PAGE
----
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Archive for the ‘Earthworks’ Category

The Ohio Ahistorical Society

Folks may remember from last summer (a year ago) that I had a bit of a dilemma deciding whether to renew my membership in the Ohio Historical Society. I’d been a member for 10 years, but they’d made a recent change.

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There are a number of places in Ohio where the rivers run “backwards”. I’ve written about Clear Creek and Salt Creek. Their current configurations came about when their original outlet was blocked by glaciers and they carved a new route in the other direction.

Blackhand Gorge, through which the Licking River flows, is another such location.

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A World Heritage Celebration

Yesterday evening there was a fine celebration in Newark, home of the Newark Earthworks, the remaining portion of a 2000-year old mound complex.

The occasion was a visit by members of the Eastern Shawnee Tribe of Oklahoma.

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In Memory of Mato-Ska

We lost Mark Welsh Tuesday evening. I only knew him a short time, having met him when I participated in the A Walk with the Ancients back in 2009. But I had walked with him many times after that.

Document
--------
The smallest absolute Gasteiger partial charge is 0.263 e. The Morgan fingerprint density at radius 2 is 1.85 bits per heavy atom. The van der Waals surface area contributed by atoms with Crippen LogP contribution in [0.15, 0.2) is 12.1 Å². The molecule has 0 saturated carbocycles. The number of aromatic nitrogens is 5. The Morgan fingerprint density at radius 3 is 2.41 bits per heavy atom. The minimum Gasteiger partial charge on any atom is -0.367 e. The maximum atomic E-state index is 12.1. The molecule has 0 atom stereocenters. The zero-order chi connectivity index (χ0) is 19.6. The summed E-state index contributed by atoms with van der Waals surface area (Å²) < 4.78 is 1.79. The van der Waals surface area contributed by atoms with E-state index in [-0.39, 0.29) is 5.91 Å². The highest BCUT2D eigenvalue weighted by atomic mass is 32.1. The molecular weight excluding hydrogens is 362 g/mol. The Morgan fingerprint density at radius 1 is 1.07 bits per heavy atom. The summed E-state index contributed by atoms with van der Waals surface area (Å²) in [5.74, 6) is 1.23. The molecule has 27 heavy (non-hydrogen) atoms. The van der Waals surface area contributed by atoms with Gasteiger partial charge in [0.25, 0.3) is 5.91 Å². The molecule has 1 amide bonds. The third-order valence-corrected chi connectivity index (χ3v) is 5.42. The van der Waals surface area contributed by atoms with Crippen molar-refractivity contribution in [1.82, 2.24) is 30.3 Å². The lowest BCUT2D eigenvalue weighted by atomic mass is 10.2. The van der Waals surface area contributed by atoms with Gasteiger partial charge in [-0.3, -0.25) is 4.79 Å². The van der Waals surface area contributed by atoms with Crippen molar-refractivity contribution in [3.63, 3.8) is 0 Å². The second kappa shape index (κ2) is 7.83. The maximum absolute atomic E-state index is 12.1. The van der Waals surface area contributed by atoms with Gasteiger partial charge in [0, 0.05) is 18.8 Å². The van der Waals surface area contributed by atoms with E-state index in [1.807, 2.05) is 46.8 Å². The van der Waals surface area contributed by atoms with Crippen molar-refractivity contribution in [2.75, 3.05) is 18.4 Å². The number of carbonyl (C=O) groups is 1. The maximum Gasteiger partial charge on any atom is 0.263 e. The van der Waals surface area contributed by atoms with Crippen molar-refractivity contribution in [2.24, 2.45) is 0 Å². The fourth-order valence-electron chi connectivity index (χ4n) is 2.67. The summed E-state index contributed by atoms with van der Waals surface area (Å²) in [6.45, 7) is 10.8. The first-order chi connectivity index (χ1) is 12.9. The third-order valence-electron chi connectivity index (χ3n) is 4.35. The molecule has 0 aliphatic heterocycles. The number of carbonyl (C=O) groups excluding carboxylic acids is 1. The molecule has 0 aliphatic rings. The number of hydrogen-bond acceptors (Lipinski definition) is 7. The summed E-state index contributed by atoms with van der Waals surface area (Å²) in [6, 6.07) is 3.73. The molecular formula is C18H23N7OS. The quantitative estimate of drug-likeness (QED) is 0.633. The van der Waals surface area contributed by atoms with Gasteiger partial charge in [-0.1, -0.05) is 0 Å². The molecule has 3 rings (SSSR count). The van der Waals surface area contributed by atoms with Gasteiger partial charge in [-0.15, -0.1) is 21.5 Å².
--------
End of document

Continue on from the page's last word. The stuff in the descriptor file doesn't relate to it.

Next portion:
We will surely miss him.

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Octagon Open House

I’ve written before about the marvelous earthworks centered in Newark, Ohio. The Great Circle Mound is located just off Route 79 on the border with Heath, Ohio. And then there is the huge Octagon Earthworks a couple of miles to the northwest, currently occupied by a Country Club and golf course (but owned by the Ohio Historical Society).

Yesterday (and today, too!) was one of the four open houses that are conducted every year. These open houses are always extremely interesting and well worth going to.

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The Ends of the Line

When I wrote last week’s Earthworks Across the Licking Valley, I ended by noting that the “Alligator” Mound and Salisbury Hill are on a straight line-of-sight of each other along the Raccoon Valley before the Raccoon makes its bend due west.

So, can they see each other?

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Earthworks Across the Licking Valley

On Facebook a couple of days ago, Jeff Gill of the Newark Earthworks Center (among other things!) praised some of the LiDAR images I had created that were related to the earthworks around Newark.

But he asked for a “nudge”.

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